History: Captain Boycott, The Story of the Land League 

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Mayo Index


File contributed by:  Mary Heaphy

Captain Boycott, The Story of the Land League Revolution

"The Fall of Feudalism in Ireland or The Story of the Land 
League Revolution." Michael Davitt. 1904.

Father John O'Malley P.P., of The Neale, County Mayo was the 
chief organizer of the struggle that brought Captain Boycott 
to his knees, and which won a noted victory for the Land 
League. He was the parish priest of a small village called 
The Neale, between Ballinrobe and Cong, in the County Mayo, 
and deservedly enjoyed great popularity for his kindly 
nature, his devotion to the poor, and jovial disposition. No 
good cause could fail in winning his whole-hearted advocacy, 
while he was one with the people in all their trials and 
hopes, a loyal counsellor and a faithful friend.

Captain Boycott, an Englishman, resided at Lough Mask House 
as agent for Lord Erne, a landlord who owned some of the 
land over which Father John's parish extended. The captain 
had been Lord Erne's land agent for some fifteen years, and 
was considered a domineering individual very exacting in his 
dealings with tenants and workers, and devoid of all 
sympathy towards the people generally. He farmed a 
considerable quantity of land on the estate managed by him, 
and employed a number of laborers in sowing and in harvest 
time. With these the captain had a dispute about wages in 
the summer months, and discovering also that they had 
changed in their manner were more independent and less 
obsequious, owing, of course, to the "demoralizing" Land 
League they were dismissed. This began the conflict be- 
tween him and the surrounding community. No other laborers 
would be allowed to work for him. The league and Father John 
secured this.

It was now the Captain's turn to strike back. He was a 
courageous and resourceful man, and fought his corner with 
the true spirit of a plucky Englishman. He resolved, as a 
land agent, to hit back at those who had interfered with his 
workmen. He did this by refusing to listen to demands for 
abatement of rents when the tenants, following the general 
example, put before him the claims for concession based upon 
the previous bad seasons. The rents must be paid when due or 
out the tenants should go. To this stand an equally reso- 
lute reply was made without a reduction in the rent, nothing 
at all should be paid. And thus the issue was knit.

Processes of ejectment were obtained in due course from the 
court, but no one could be got to serve them. The law was 
made powerless where agents could not be got to execute its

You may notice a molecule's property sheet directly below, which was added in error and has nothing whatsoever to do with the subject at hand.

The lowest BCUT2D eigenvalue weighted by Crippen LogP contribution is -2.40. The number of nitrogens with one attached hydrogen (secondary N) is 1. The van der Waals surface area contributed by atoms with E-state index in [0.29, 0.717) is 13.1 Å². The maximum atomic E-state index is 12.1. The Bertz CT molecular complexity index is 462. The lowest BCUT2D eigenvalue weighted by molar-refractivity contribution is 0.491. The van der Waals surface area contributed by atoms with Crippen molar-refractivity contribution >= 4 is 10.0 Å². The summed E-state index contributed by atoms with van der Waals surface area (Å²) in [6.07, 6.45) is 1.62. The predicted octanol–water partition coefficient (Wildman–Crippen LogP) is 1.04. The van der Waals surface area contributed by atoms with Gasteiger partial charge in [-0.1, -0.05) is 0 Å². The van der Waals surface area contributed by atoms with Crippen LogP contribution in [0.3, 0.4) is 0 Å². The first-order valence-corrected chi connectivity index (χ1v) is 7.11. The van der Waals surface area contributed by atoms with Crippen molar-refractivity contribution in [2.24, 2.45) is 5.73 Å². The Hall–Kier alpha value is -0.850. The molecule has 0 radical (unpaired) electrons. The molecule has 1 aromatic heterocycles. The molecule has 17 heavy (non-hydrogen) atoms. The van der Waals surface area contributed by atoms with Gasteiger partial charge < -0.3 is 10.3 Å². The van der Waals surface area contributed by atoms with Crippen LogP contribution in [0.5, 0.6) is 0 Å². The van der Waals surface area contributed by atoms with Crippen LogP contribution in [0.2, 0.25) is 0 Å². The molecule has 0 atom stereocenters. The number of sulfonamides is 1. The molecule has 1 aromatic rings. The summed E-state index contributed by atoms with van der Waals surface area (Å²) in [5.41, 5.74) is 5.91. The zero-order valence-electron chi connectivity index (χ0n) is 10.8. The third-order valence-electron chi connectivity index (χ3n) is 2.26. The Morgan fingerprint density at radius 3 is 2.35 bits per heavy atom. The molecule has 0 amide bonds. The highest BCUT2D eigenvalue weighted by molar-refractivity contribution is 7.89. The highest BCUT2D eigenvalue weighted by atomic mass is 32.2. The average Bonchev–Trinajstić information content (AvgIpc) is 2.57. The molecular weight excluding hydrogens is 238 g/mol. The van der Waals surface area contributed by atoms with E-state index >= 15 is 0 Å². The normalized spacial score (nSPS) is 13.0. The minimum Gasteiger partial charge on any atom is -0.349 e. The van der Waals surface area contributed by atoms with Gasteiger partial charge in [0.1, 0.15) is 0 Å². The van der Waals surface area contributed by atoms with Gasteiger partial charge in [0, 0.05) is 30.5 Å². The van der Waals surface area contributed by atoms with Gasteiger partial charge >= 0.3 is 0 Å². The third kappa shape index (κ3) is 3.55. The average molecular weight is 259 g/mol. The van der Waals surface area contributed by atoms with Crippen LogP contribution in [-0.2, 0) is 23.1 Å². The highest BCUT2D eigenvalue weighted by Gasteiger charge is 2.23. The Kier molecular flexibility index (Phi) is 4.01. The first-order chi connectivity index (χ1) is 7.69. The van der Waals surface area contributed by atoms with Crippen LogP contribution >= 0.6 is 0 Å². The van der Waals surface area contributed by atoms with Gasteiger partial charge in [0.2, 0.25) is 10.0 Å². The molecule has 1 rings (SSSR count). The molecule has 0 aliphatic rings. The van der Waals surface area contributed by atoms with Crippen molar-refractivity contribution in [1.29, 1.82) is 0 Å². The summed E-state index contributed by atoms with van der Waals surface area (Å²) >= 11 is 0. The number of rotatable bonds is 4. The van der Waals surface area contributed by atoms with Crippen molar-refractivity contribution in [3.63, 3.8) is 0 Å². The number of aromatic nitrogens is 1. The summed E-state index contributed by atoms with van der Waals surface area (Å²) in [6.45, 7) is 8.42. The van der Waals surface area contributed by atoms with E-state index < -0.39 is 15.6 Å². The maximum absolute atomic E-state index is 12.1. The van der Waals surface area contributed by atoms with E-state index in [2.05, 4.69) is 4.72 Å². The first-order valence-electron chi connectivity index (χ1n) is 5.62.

decrees. The league now became the aggressor. It carried the 
war into the captain's own country. The local black- smith 
refused to shoe any of his horses the herds who looked after 
his cattle left him; the baker in the nearest town refused 
to serve Lough Mask House with bread; the postman most 
reluctantly delivered his letters, and, finally, all his 
domestic servants declared they could no longer stay "the 
people were ag'inst it." To make matters worse, his root and 
other crops were ripe for gathering. The harvest had been 
plentiful, but there were no hands to reap it. Not a soul in 
the county could be got for love or money to do an hour's 
work for the man who had undertaken the big job of fighting 
the Land League. Hemmed in on all sides, protected by police 
day and night, in his walks and in his home (though not a 
soul dreamed of doing him any physical harm), the resolute 
old man wrote to the London press depicting his position and 
representing himself as being in the midst of a community of 
Irish rebels, a besieged, injured, and insulted Englishman.

England resounded with cries of indignation. Gentle ladies 
of the Boycott household were represented in the picture 
papers of London as working in the garden under the protec- 
tion of armed police, while stories of visits paid to the 
neigh- boring cottages those of the tenants on the estate by 
these educated ladies, seeking in vain for household help, 
went the round of the British press, and created intense 
feeling against the "barbarous" Irish who had taken leave of 
their humanity under the vile teachings of the Land League. 
The government was denounced for not grappling with these 
"local tyrants," while students in English colleges sent 
messages of sympathy and of encouragement to Lough Mask 
House. But Captain Boycott, the land agent of the landlord, 
the Earl of Erne, and the former "master" of the tenants